Understanding STI testing behaviour among young people in New South Wales, Australia: The contribution of fears and worries in the context of an extended health belief model.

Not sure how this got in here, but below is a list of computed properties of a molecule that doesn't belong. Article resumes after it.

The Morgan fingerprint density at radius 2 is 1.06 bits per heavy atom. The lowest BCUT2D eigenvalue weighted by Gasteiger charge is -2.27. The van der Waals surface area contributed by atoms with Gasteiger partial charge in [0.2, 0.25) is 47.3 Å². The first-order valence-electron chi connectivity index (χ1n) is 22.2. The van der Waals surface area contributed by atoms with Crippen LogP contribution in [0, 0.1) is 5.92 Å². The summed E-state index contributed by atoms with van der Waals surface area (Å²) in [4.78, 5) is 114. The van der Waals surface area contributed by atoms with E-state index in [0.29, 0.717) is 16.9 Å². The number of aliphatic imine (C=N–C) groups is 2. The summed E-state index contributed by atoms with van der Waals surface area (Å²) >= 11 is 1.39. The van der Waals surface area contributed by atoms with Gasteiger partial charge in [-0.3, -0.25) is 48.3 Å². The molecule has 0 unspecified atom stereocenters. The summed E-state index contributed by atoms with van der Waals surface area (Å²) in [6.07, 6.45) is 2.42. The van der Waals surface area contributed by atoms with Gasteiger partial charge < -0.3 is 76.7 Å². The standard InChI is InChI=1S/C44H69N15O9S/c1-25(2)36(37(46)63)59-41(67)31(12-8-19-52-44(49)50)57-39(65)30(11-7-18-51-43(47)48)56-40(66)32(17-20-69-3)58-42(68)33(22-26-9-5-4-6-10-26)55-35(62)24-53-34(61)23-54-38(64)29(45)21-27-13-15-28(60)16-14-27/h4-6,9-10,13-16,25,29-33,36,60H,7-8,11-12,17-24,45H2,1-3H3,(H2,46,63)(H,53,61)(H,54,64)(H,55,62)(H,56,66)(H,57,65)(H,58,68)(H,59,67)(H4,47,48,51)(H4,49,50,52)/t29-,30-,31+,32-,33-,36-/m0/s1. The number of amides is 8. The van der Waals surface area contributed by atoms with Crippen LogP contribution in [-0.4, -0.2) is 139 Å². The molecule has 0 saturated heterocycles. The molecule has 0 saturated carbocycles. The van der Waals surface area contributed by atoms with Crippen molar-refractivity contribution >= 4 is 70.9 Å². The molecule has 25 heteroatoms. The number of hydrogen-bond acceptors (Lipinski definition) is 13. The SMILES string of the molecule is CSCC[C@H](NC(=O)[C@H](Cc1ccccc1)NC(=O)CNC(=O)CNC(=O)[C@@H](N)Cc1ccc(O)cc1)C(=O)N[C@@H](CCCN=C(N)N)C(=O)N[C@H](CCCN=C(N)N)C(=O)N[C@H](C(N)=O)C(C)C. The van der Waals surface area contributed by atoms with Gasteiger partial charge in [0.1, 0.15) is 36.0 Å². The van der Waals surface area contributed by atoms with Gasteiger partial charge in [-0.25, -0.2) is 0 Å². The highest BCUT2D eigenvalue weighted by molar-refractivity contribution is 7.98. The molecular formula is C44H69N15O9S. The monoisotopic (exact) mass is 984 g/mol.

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The present study investigated how cognitive determinants and emotional determinants, in particular fears and worries, relate to STI testing behaviour. A survey was conducted online among 906 participants aged 16 to 26 years who completed a digital questionnaire about sexuality, sexual health, STI testing behaviours and cognitive and emotional factors potentially influencing testing behaviours. The cognitive factors were specified by an extended health belief model (HBM) and encompassed perceived risk and severity of STIs, perceived pros and cons of STI testing, and perceived behavioural control over STI testing behaviour. Emotional factors referred to fears and worries about STIs and STI testing. All cognitive variables of the extended HBM, as well as fears and worries, were found to be univariately associated with STI testing behaviour. In multivariate analysis, perceived behavioural control was found to add to HBM variables. As predicted the relation between fears and worries and STI testing was mediated by cognitive variables, but only the combination of extended HBM variables reduced the association between fears and worries and STI testing behaviour to non-significance; individual cognitive variables did not significantly mediate this association. Results of this study suggest that emotions influence cognitions in explaining STI testing behaviour. Fears and worries affect threat perception as well as evaluation of the behaviour, suggesting that threat appraisal and coping appraisal are intricately related and may not work in parallel as suggested by classic social cognitive models. Limitations and implications of the study are discussed.